For a fleeting moment, this little town was touched by the silver screen.
It was 1951, Francie White Grilliot recalls. She and her grade-school friends were excited to be part of the background in a Hollywood motion picture being shot on location in their hometown of Castleton - a film to be called "Wait Till the Sun Shines, Nellie." A wardrobe of old-time clothing was kept at the high school, and her mother, a seamstress, was charged to make it fit the extras.
The film crew transformed little Castleton into Sevillinois, Ill., a town set in 1905. They built a fire station, barber shop, livery stable and other period pieces that were situated around the already existing post office and Santa Fe depot. And for about two weeks, Castleton boomed with activity.
But then the crew packed up and headed west, and the tiny town of Castleton, already well amid rural decline, continued its downward spiral.
The post office closed in 1957, and the red brick depot, which had attracted the eye of the Hollywood producer, was razed in the early 1960s.
"There's not much left," Francie said from the kitchen table in the farmhouse where she grew up.
A view of the elevators, which are owned by Mid Kansas Cooperative
Like all towns, Castleton founders had dreams for the stagecoach stop platted by C.C. Hutchinson in 1872. Hutchinson already had founded the city of Hutchinson, which eventually would secure the county seat of Reno County. He named Castleton after his new bride's hometown in Vermont.
Much of what is left can be seen from Tom Grilliot's lane: the tall bins of the cooperative elevator, a few dozen houses and a community church. There's a dozen or two homes, as well
A faded sign on the two-story township building still reads "Sam Eichenbarger, General Merchandise," which, according to a 1970 story in The News, was seen in the film. The basic plot in "Wait Till the Sun Shines, Nellie" centers on a man who moves to a small town and sets up a barber shop, Tom Grilliot said, adding the movie has highs and lows for its characters.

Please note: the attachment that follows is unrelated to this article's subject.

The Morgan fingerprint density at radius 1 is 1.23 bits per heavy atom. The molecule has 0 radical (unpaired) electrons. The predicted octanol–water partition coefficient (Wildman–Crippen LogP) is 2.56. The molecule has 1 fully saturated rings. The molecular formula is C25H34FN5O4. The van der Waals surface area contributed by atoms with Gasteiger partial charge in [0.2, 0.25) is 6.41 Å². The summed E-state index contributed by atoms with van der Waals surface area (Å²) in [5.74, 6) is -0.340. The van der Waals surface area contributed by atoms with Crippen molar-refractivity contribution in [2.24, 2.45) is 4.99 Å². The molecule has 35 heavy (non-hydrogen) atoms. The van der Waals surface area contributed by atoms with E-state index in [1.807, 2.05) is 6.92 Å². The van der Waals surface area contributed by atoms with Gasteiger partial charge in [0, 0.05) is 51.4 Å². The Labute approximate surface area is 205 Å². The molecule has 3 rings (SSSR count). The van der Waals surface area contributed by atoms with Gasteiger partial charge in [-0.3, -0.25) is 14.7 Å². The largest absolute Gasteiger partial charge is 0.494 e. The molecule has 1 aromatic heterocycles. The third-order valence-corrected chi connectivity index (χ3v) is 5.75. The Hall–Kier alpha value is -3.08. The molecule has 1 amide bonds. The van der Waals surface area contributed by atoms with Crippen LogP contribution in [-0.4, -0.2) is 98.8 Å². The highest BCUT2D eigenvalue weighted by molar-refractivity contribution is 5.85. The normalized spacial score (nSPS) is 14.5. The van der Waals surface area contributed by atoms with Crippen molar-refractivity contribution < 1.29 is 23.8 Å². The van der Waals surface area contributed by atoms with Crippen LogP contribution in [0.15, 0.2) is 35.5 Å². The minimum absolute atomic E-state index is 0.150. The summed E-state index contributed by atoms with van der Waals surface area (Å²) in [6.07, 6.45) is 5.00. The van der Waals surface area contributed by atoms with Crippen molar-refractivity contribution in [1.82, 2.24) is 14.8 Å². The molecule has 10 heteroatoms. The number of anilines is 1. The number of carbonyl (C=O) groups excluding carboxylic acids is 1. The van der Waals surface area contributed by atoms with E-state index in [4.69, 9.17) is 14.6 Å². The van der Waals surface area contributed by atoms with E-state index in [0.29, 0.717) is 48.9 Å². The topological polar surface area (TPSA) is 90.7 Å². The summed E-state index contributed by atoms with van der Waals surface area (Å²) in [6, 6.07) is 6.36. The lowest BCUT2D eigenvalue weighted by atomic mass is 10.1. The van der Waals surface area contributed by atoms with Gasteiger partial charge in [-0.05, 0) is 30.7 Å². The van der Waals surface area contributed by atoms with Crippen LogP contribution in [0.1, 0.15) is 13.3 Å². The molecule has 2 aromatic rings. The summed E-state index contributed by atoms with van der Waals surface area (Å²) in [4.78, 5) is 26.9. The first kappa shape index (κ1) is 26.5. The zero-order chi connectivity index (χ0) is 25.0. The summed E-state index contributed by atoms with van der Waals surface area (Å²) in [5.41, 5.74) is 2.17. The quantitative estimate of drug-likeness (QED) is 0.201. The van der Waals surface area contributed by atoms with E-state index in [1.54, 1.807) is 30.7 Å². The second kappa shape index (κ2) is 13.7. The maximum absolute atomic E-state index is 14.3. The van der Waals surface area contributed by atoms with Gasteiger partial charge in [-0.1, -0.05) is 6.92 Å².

It starred David Wayne, Hugh Marlowe and Jean Peters as Nellie. Peters was Howard Hughes' girlfriend at the time, and Hughes had hired a chaperone to make sure Peters didn't stray. Fresh roses from Hughes arrived at her room at the Bisonte Hotel in Hutchinson every morning, according to News editor Stuart Awbrey's column from the 1960s.
Awbrey said he was traveling west after the Castleton filming, so he stopped in to see the director, Henry King, who was putting finishing touches on the film.
"King was using the studio's biggest sound stage, and on it was a re-creation of what had been at Castleton a few weeks before," Awbrey wrote. "The railroad station seemed to have been rebuilt, stick for stick, and rubbed to the same dilapidated look. And, of course, the barber shop, firehouse and such might have been moved directly form central Reno County. I was stunned."
"What was that bit about getting authenticity in Kansas?" Awbrey asked.
"Well, we salvaged some scenes from our trip," King said. "But after we saw the runs out here, we decided on some script changes. And I wasn't too happy about the lighting we got in Kansas."
Thus, how much of Nellie's release was actually filmed in Castleton is anyone's guess, it seems, although Francie Grilliot says she thinks she saw herself in the film.
The town grew to 450 people. It had two blacksmiths, a livery, a depot, meat market, groceries, hotel, restaurants, hardware and a creamer, the article stated.
Then came the death dealer, Charlie Hornbaker, the unofficial mayor, told The News when the post office close.
"The auto not only ruined our town, but others," he said. "We can now go to Hutchinson in the time it took to hitch up the horses. But who'd want to go back to the horse and buggy days?"
"Like a condemned man marking time on the wall, Castleton chalks up another loss when its weather-beaten, 85-year-old post office closes its doors for the last time Friday - no longer a necessary part of the postal system, wrote News reporter Jim Banman. "The village will mark the passing, as it did the closing of the Santa Fe depot, by digging a few scoops of loam, making a mound and placing a few flowers on it."
,A memorial was erected in the 1950s to those who served their country.
The high school closed in the 1950s and the grade school a decade or so later. In 1955, the Santa Fe ran its last Doodle Bug train, and Hornbaker bought tickets so all Castleton youngsters could have the last ride to Hutchinson.
The post office closed in June 1957, and in the early 1970s moved to Great Bend. It's still on display at a museum.